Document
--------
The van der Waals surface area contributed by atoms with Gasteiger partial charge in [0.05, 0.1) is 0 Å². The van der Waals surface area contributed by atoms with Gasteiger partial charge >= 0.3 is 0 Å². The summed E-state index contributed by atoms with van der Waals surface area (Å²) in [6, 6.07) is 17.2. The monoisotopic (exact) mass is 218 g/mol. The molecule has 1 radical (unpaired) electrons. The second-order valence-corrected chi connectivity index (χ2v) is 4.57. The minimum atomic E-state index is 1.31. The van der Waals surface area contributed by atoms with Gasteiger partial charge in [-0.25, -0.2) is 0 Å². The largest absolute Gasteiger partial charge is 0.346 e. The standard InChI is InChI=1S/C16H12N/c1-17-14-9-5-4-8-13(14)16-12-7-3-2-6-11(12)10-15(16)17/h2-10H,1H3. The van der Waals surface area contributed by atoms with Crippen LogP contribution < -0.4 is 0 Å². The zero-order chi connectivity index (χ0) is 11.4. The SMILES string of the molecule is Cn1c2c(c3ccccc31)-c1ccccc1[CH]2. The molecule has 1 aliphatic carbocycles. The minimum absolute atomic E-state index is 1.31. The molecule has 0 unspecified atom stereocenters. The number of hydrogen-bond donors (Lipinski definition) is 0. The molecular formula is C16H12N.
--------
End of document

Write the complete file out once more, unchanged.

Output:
The van der Waals surface area contributed by atoms with Gasteiger partial charge in [0.05, 0.1) is 0 Å². The van der Waals surface area contributed by atoms with Gasteiger partial charge >= 0.3 is 0 Å². The summed E-state index contributed by atoms with van der Waals surface area (Å²) in [6, 6.07) is 17.2. The monoisotopic (exact) mass is 218 g/mol. The molecule has 1 radical (unpaired) electrons. The second-order valence-corrected chi connectivity index (χ2v) is 4.57. The minimum atomic E-state index is 1.31. The van der Waals surface area contributed by atoms with Gasteiger partial charge in [-0.25, -0.2) is 0 Å². The largest absolute Gasteiger partial charge is 0.346 e. The standard InChI is InChI=1S/C16H12N/c1-17-14-9-5-4-8-13(14)16-12-7-3-2-6-11(12)10-15(16)17/h2-10H,1H3. The van der Waals surface area contributed by atoms with Crippen LogP contribution < -0.4 is 0 Å². The zero-order chi connectivity index (χ0) is 11.4. The SMILES string of the molecule is Cn1c2c(c3ccccc31)-c1ccccc1[CH]2. The molecule has 1 aliphatic carbocycles. The minimum absolute atomic E-state index is 1.31. The molecule has 0 unspecified atom stereocenters. The number of hydrogen-bond donors (Lipinski definition) is 0. The molecular formula is C16H12N.